Tuesday, November 10, 2009

Health care reform shorts:
a day observing waste in a medical center


I spent 12 long hours yesterday accompanying a friend who was trying to get urgently needed treatment from a major academic medical facility. It was interesting.

This is not a story about health care denied. My friend has a huge array of medical problems that leave her severely disabled. In consequence she is indigent, dependent on MediCal (Medicaid) and an array of public social service programs for her survival. Stubborn and determined, she works at enlisting and coordinating them all, as much a full time job as any other. She successfully corrals much of the help she needs. At every turn yesterday, she presented her MediCal card and her eligibility for the expensive procedures that a major med center has on offer was never questioned.

Nor is this a story about medical mistreatment or neglect. With rare exceptions, the many people who transported, poked, prodded and diagnosed my friend were polite and professional, though harried. Lying helpless on a gurney while hurting is brutally awful; aides, orderlies, nurses and doctors tried to offer calm and respect. Only one of nearly a dozen examining doctors insulted her dismissively when she questioned what he wanted to do to her body and even he backed off. This was a "good" urban hospital experience.

But what a morass of inefficiencies this day revealed. There must savings that could be squeezed out of the way people get necessary treatment under reform! Some observations:
  • My friend tried to approach getting care "right." She somehow wangled an emergency urgent care appointment with a medical resident in the department where her primary care doctor works. She showed up on time. That doctor examined her, consulted with the attending primary care doc -- and they concluded my friend should be sent to the Emergency Room because "she can get tests quickly there." So much for keeping people out of over-burdened ERs. I was deputized to push my friend in a wheel chair across the street to the ER, carrying a sheaf of papers on which the examining doc had recorded her observations.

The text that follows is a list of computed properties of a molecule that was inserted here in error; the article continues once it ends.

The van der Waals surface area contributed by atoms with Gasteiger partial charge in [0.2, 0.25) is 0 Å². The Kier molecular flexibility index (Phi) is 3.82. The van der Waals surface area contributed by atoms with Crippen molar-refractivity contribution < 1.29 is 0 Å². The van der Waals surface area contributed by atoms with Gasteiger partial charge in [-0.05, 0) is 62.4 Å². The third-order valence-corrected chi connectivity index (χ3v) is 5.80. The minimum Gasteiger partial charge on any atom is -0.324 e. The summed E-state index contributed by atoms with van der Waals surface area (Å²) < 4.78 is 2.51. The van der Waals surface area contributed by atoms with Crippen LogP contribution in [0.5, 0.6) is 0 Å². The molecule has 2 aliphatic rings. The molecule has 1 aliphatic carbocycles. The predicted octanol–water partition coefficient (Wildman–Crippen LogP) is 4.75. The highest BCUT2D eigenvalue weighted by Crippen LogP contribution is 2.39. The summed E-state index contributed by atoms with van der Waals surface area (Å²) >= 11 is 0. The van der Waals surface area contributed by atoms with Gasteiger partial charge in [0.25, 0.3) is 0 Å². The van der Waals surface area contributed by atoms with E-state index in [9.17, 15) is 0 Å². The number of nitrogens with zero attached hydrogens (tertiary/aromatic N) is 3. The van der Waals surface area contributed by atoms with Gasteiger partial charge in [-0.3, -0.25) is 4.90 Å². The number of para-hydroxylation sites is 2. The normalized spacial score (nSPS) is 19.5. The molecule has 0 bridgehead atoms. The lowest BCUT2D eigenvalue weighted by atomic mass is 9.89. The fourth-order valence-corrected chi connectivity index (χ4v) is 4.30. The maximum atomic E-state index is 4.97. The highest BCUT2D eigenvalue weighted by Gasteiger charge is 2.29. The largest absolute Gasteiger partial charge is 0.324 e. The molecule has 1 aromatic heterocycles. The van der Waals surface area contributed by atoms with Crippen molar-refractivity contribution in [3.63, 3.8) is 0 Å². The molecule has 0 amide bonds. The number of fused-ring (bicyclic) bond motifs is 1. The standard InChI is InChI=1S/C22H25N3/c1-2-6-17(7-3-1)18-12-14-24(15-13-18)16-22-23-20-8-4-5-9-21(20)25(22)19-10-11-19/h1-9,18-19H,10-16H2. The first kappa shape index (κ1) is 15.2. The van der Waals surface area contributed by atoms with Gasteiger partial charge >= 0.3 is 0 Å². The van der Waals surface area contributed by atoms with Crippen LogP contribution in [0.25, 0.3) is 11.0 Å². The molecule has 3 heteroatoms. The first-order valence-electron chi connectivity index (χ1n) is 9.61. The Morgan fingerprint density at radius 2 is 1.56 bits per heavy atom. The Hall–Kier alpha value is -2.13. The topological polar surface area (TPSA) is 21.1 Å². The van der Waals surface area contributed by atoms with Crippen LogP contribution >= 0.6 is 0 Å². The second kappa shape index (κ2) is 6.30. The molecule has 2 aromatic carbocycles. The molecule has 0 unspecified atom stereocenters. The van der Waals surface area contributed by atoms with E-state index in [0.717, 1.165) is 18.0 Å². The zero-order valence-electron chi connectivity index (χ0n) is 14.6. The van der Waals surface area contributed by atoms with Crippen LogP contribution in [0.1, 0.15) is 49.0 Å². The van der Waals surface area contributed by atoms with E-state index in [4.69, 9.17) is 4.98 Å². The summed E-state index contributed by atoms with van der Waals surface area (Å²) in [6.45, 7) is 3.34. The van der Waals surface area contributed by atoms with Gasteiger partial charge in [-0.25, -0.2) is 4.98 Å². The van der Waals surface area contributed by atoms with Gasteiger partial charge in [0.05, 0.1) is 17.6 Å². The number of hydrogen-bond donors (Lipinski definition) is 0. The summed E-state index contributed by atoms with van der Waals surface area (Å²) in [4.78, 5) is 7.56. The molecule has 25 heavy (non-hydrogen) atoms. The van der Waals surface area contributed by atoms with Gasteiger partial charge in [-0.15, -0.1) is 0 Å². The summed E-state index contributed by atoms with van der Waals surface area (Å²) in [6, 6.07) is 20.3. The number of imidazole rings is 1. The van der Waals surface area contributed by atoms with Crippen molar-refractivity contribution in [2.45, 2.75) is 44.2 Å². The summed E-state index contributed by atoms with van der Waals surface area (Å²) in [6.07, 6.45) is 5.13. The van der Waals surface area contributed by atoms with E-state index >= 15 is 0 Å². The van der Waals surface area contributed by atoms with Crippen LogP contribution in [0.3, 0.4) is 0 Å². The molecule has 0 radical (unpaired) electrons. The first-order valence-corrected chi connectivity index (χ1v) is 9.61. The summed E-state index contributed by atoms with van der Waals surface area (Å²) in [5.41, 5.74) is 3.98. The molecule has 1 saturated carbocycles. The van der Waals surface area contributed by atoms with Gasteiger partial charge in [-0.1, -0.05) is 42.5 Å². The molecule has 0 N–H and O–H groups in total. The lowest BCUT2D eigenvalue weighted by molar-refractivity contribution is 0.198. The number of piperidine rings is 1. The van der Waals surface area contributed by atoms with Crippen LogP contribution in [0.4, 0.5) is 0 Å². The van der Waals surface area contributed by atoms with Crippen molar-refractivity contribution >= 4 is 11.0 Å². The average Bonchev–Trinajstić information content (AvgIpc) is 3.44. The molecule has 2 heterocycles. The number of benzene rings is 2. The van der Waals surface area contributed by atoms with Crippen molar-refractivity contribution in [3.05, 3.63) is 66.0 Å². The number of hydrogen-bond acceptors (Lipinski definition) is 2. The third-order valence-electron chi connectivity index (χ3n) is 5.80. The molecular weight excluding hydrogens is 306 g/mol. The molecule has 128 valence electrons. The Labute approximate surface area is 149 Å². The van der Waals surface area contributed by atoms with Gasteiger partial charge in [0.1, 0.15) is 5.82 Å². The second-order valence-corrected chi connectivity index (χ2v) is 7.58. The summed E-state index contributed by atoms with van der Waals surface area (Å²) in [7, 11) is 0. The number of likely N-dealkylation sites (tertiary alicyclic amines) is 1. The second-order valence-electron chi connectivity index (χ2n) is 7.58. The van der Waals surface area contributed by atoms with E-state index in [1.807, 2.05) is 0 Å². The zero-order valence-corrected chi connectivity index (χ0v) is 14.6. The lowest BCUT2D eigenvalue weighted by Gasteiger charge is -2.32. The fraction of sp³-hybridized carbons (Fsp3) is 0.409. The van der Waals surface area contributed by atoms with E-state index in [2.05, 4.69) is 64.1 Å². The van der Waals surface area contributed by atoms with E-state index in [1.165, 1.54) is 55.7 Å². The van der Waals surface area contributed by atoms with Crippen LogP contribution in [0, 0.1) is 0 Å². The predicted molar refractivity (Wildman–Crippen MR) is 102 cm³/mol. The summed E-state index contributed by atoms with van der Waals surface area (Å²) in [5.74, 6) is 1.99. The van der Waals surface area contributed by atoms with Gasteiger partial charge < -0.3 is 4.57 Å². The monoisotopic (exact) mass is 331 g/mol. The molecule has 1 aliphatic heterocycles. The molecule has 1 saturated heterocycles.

• When I presented the papers to the ER triage nurse, we had a revealing conversation. She looked at the internal med doctor's notes, commented "that's pretty good handwriting but I still can't read it" and then took my friend through the same narrative of her needs the previous doctor had written up.
  • My friend has gotten her care in this system for 15 years. She has a history with them which, when printed out, would probably be the size of a couple of urban phone books (remember those?) Yet every nurse and doc had to ask her the same historical questions and write them down, by hand, on a new form. I can understand repeatedly asking about drug allergies -- that might be life saving. But this woman's "chart" is so unwieldy and the medical people so rushed, as far as I could tell they simply didn't try to read it. From the patient's standpoint, the inquiries start out helpful, but when asked over and over, come to feel abusive.
  • This is not a crumbling public charity hospital (see pic above). But nurses and orderlies seemed to spend much of their working lives running from place to place looking for what must be fairly common supplies: for example more plastic tape or a portable commode.
  • Each phase of the diagnostic process would run into a moment when the resident doctor who'd just seen my friend would retreat to a hallway to try to find out who the appropriate specialist to call in might be. Because this is a teaching hospital, any sort of specialist needed seemed be available somewhere in the complex -- but the ER docs spent a lot of their day trying to figure out who might be on duty and where they should call.
  • When the ER finally decided to admit my friend to the hospital proper, then the search for an available bed began. Several of her hours taking up an ER cubicle with all its associated high tech facilities passed while doctors and clerks tried to coordinate with the main hospital. Meanwhile, more patients were crowding the ER waiting room, hoping to get into the cubicles.
These medical people were obviously working diligently to provide the best care they could in difficult circumstances (though by no means the most difficult). And people were getting cared for.

But I do hope the reform we seem to be getting can lead to universal adoption of electronic health records. And there must be some way to achieve better coordination among the parts of the medical non-system.

1 comment:

Darlene said...

Your friend's experience with the medical system is typical. And yet the solution of a single payer system is ignored.

How much simpler if the patient had his/her records in a computer that any medical personnel could access in a matter of minutes. I don't hear about that anymore since Obama first proposed it.

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